2 tbsp oil or apple sauce (I used apple sauce)
1 scant (short) cup water. The recipe calls for 1 cup but I kept it short because of the extra moisture I added with the banana.

1. Mash the banana
2. Add dry muffin mix and chocolate chips. Coat the chips in powder, that way they won't sink to the bottom of the batter.
3. Add flax mixture, apple sauce and water. Mix until combined.
4. Follow the cooking instructions on the box and enjoy! These are ridiculicious. I've eaten 2 since I started writing this =P

Here are a couple more pictures I'm too lazy to write a whole blog entry for :)

The smallest green bell pepper in existence =P
I plucked it just before the plant died. It wasn't getting any bigger.

It was delicious. Very flavourful :)

A young raccoon that found its way onto our property today. My GSP (German Shepherd Puppy :P) is still out there barking at it up in this tree as we speak. Poor little guy :(

Anyway, Happy Thursday! Hope you're having a scrumptious-vegan-food-packed day, I know I am!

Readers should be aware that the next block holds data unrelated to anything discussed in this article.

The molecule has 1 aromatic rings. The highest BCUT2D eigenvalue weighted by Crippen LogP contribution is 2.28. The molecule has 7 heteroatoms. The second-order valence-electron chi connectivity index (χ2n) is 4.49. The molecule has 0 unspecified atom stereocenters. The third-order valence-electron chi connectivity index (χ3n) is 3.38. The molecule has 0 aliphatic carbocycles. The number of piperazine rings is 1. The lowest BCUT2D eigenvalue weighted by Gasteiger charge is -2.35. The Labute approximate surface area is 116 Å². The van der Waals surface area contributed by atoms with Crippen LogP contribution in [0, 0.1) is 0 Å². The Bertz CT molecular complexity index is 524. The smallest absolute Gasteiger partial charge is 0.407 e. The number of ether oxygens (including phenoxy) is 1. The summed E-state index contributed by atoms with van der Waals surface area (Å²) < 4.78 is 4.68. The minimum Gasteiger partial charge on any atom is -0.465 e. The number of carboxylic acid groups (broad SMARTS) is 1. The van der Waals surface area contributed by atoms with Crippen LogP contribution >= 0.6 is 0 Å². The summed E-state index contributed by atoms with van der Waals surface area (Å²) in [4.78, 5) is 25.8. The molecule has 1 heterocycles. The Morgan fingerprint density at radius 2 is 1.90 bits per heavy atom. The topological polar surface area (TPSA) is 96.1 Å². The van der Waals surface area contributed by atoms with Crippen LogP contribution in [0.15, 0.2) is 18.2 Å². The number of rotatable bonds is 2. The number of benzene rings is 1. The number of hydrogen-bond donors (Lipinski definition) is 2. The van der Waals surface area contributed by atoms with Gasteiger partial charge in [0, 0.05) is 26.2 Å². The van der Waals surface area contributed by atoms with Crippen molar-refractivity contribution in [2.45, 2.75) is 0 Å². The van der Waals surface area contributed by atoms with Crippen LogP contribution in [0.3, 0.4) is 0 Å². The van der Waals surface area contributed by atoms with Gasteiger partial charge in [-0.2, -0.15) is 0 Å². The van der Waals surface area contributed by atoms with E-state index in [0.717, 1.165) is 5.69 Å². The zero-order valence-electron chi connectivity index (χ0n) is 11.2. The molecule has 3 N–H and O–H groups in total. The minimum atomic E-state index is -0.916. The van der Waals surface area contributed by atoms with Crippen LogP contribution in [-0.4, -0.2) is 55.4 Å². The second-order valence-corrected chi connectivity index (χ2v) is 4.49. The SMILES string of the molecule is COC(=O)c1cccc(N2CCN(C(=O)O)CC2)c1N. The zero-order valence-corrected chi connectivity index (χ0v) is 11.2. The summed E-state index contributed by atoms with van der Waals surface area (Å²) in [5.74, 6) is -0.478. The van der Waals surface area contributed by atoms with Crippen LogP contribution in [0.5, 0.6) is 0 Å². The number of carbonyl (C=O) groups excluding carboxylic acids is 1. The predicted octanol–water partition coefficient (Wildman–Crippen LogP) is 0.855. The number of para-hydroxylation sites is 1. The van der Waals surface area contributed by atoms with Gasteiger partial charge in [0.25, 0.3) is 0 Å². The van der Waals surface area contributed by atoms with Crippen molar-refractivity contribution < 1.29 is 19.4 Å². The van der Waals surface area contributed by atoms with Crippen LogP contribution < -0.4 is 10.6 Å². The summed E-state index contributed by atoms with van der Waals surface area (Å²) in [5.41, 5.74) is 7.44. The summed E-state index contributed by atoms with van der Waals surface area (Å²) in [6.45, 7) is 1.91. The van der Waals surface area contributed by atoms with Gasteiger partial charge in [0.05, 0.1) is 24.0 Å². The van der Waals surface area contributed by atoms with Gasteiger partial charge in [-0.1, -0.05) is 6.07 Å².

Tuesday, October 6, 2009

Lentil Burgers

A hearty, delicious source of protein that will ensure you aren't the odd vegan out at the bbq :)

Lentil Burgers

1 can lentils
1 medium onion, diced
1 garlic cloves, chopped
1 ½ burger buns to make breadcrumbs
oil for frying
½ tsp salt
½ tsp pepper
½ tsp cumin
¼ tsp cayenne
toppings of choice

1.Saute onions and garlic
2.Toast buns until brown
3.Tear up toasted buns and put in food processor, chop into crumbs
4.When onions are soft, add spices
5.Rinse lentils and add to onion mixture, add breadcrumbs
6.Return everything to food processor
7.pulse until ball forms
8.Fry burgers in small amount of oil on medium heat, flip when browned and eat when heated through!

Monday, October 5, 2009

Vegan MoFo Survey

1.Favorite non-dairy milk?
Almond (vanilla)

2. What are the top 3 dishes/recipes you are planning to cook?
Any vegan cupcakes or cakes, Rawzagna (lasagne made with layers of tomato and zucchini with nut cheese [lol] instead of pasta and cheese), and Zucchini Noodles

3. Topping of choice for popcorn?